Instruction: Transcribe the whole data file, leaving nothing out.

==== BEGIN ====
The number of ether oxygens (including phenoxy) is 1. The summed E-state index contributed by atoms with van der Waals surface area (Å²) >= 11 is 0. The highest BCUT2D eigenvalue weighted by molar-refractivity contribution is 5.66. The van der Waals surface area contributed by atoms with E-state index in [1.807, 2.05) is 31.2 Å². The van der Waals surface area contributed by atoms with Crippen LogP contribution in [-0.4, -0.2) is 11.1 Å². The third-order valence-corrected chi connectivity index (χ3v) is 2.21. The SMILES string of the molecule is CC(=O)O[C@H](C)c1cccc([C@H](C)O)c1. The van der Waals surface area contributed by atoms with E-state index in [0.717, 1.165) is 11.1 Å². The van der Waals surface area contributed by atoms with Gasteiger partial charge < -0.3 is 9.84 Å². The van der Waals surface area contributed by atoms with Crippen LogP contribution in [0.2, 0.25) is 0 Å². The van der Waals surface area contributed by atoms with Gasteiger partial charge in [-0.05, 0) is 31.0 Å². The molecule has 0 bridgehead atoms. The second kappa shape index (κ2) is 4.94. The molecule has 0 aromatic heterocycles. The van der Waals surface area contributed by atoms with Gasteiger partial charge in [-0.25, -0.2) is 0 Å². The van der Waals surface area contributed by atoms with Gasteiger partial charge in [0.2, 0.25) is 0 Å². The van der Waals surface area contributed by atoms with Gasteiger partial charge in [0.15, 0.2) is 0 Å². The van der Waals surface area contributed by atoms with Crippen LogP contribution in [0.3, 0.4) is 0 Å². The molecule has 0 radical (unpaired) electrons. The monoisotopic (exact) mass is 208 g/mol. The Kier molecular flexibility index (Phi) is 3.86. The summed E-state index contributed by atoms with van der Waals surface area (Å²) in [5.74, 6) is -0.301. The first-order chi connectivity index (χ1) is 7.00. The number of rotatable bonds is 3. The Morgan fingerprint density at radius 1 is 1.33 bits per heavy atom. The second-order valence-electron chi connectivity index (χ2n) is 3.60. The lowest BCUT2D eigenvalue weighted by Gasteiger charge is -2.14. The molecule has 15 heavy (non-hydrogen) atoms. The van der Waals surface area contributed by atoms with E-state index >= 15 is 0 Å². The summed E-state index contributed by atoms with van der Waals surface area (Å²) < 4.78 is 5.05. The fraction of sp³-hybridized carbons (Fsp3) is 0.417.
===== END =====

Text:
The number of ether oxygens (including phenoxy) is 1. The summed E-state index contributed by atoms with van der Waals surface area (Å²) >= 11 is 0. The highest BCUT2D eigenvalue weighted by molar-refractivity contribution is 5.66. The van der Waals surface area contributed by atoms with E-state index in [1.807, 2.05) is 31.2 Å². The van der Waals surface area contributed by atoms with Crippen LogP contribution in [-0.4, -0.2) is 11.1 Å². The third-order valence-corrected chi connectivity index (χ3v) is 2.21. The SMILES string of the molecule is CC(=O)O[C@H](C)c1cccc([C@H](C)O)c1. The van der Waals surface area contributed by atoms with E-state index in [0.717, 1.165) is 11.1 Å². The van der Waals surface area contributed by atoms with Gasteiger partial charge < -0.3 is 9.84 Å². The van der Waals surface area contributed by atoms with Crippen LogP contribution in [0.2, 0.25) is 0 Å². The van der Waals surface area contributed by atoms with Gasteiger partial charge in [-0.05, 0) is 31.0 Å². The molecule has 0 bridgehead atoms. The second kappa shape index (κ2) is 4.94. The molecule has 0 aromatic heterocycles. The van der Waals surface area contributed by atoms with Gasteiger partial charge in [-0.25, -0.2) is 0 Å². The van der Waals surface area contributed by atoms with Gasteiger partial charge in [0.2, 0.25) is 0 Å². The van der Waals surface area contributed by atoms with Gasteiger partial charge in [0.15, 0.2) is 0 Å². The van der Waals surface area contributed by atoms with Crippen LogP contribution in [0.3, 0.4) is 0 Å². The molecule has 0 radical (unpaired) electrons. The monoisotopic (exact) mass is 208 g/mol. The Kier molecular flexibility index (Phi) is 3.86. The summed E-state index contributed by atoms with van der Waals surface area (Å²) in [5.74, 6) is -0.301. The first-order chi connectivity index (χ1) is 7.00. The number of rotatable bonds is 3. The Morgan fingerprint density at radius 1 is 1.33 bits per heavy atom. The second-order valence-electron chi connectivity index (χ2n) is 3.60. The lowest BCUT2D eigenvalue weighted by Gasteiger charge is -2.14. The molecule has 15 heavy (non-hydrogen) atoms. The van der Waals surface area contributed by atoms with E-state index >= 15 is 0 Å². The summed E-state index contributed by atoms with van der Waals surface area (Å²) < 4.78 is 5.05. The fraction of sp³-hybridized carbons (Fsp3) is 0.417.